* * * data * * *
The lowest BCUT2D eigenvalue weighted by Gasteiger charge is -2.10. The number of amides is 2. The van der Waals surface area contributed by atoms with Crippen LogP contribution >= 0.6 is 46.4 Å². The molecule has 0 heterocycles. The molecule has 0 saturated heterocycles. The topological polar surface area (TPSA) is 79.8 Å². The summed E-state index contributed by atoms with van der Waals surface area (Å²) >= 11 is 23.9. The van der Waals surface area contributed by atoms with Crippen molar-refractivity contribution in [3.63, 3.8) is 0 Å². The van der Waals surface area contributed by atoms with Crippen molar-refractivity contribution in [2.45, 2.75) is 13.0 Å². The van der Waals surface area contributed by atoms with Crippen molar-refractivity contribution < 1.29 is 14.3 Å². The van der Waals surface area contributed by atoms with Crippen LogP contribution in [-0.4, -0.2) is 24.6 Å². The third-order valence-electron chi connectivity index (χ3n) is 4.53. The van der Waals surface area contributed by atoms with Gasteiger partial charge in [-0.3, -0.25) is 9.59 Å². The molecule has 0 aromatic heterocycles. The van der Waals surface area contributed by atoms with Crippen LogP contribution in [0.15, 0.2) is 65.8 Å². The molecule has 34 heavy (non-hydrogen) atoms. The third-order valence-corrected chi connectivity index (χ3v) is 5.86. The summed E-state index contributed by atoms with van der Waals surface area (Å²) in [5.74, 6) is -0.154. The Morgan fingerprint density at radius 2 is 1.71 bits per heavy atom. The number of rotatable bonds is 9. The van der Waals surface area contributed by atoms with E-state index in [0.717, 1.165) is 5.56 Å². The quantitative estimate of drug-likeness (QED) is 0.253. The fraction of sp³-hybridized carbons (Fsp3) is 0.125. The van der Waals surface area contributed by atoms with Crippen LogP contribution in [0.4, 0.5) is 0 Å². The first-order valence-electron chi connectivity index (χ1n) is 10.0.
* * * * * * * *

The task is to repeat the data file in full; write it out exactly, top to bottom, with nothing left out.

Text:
The lowest BCUT2D eigenvalue weighted by Gasteiger charge is -2.10. The number of amides is 2. The van der Waals surface area contributed by atoms with Crippen LogP contribution >= 0.6 is 46.4 Å². The molecule has 0 heterocycles. The molecule has 0 saturated heterocycles. The topological polar surface area (TPSA) is 79.8 Å². The summed E-state index contributed by atoms with van der Waals surface area (Å²) >= 11 is 23.9. The van der Waals surface area contributed by atoms with Crippen molar-refractivity contribution in [3.63, 3.8) is 0 Å². The van der Waals surface area contributed by atoms with Crippen molar-refractivity contribution in [2.45, 2.75) is 13.0 Å². The van der Waals surface area contributed by atoms with Crippen molar-refractivity contribution < 1.29 is 14.3 Å². The van der Waals surface area contributed by atoms with Crippen LogP contribution in [-0.4, -0.2) is 24.6 Å². The third-order valence-electron chi connectivity index (χ3n) is 4.53. The van der Waals surface area contributed by atoms with Gasteiger partial charge in [-0.3, -0.25) is 9.59 Å². The molecule has 0 aromatic heterocycles. The van der Waals surface area contributed by atoms with Crippen LogP contribution in [0.15, 0.2) is 65.8 Å². The molecule has 34 heavy (non-hydrogen) atoms. The third-order valence-corrected chi connectivity index (χ3v) is 5.86. The summed E-state index contributed by atoms with van der Waals surface area (Å²) in [5.74, 6) is -0.154. The Morgan fingerprint density at radius 2 is 1.71 bits per heavy atom. The number of rotatable bonds is 9. The van der Waals surface area contributed by atoms with E-state index in [0.717, 1.165) is 5.56 Å². The quantitative estimate of drug-likeness (QED) is 0.253. The fraction of sp³-hybridized carbons (Fsp3) is 0.125. The van der Waals surface area contributed by atoms with Crippen LogP contribution in [0.4, 0.5) is 0 Å². The first-order valence-electron chi connectivity index (χ1n) is 10.0.